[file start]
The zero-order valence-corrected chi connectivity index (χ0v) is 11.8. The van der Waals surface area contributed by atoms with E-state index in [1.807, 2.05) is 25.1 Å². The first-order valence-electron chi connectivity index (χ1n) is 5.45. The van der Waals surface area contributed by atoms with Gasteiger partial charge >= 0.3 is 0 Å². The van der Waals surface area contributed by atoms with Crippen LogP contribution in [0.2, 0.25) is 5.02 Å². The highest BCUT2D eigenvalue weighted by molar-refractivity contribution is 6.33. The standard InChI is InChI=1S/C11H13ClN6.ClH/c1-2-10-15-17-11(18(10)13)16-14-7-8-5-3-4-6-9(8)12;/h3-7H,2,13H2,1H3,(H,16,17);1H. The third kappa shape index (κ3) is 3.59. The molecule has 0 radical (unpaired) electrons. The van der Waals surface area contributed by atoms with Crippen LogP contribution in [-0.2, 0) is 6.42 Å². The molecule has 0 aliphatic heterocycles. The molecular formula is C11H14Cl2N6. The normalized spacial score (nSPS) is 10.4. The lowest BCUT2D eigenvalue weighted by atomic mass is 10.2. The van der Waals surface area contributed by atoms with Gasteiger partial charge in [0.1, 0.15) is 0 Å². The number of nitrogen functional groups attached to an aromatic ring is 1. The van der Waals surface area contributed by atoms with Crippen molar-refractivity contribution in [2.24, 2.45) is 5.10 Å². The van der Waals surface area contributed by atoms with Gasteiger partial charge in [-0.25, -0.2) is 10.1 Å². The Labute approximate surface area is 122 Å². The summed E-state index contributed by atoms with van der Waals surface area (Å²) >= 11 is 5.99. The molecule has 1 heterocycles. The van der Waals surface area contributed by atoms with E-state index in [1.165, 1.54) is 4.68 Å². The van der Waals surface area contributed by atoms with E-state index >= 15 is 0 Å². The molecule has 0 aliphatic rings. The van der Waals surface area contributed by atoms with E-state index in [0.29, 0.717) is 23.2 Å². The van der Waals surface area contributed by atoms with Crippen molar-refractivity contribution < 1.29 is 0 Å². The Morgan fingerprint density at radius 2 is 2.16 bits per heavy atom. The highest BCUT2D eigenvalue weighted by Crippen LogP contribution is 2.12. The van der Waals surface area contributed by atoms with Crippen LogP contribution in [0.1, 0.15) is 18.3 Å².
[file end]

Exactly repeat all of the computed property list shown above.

The zero-order valence-corrected chi connectivity index (χ0v) is 11.8. The van der Waals surface area contributed by atoms with E-state index in [1.807, 2.05) is 25.1 Å². The first-order valence-electron chi connectivity index (χ1n) is 5.45. The van der Waals surface area contributed by atoms with Gasteiger partial charge >= 0.3 is 0 Å². The van der Waals surface area contributed by atoms with Crippen LogP contribution in [0.2, 0.25) is 5.02 Å². The highest BCUT2D eigenvalue weighted by molar-refractivity contribution is 6.33. The standard InChI is InChI=1S/C11H13ClN6.ClH/c1-2-10-15-17-11(18(10)13)16-14-7-8-5-3-4-6-9(8)12;/h3-7H,2,13H2,1H3,(H,16,17);1H. The third kappa shape index (κ3) is 3.59. The molecule has 0 radical (unpaired) electrons. The van der Waals surface area contributed by atoms with Crippen LogP contribution in [-0.2, 0) is 6.42 Å². The molecule has 0 aliphatic heterocycles. The molecular formula is C11H14Cl2N6. The normalized spacial score (nSPS) is 10.4. The lowest BCUT2D eigenvalue weighted by atomic mass is 10.2. The van der Waals surface area contributed by atoms with Gasteiger partial charge in [0.1, 0.15) is 0 Å². The number of nitrogen functional groups attached to an aromatic ring is 1. The van der Waals surface area contributed by atoms with Crippen molar-refractivity contribution in [2.24, 2.45) is 5.10 Å². The van der Waals surface area contributed by atoms with Gasteiger partial charge in [-0.25, -0.2) is 10.1 Å². The Labute approximate surface area is 122 Å². The summed E-state index contributed by atoms with van der Waals surface area (Å²) >= 11 is 5.99. The molecule has 1 heterocycles. The van der Waals surface area contributed by atoms with E-state index in [1.165, 1.54) is 4.68 Å². The van der Waals surface area contributed by atoms with E-state index >= 15 is 0 Å². The molecule has 0 aliphatic rings. The van der Waals surface area contributed by atoms with E-state index in [0.29, 0.717) is 23.2 Å². The van der Waals surface area contributed by atoms with Crippen molar-refractivity contribution < 1.29 is 0 Å². The Morgan fingerprint density at radius 2 is 2.16 bits per heavy atom. The highest BCUT2D eigenvalue weighted by Crippen LogP contribution is 2.12. The van der Waals surface area contributed by atoms with Crippen LogP contribution in [0.1, 0.15) is 18.3 Å².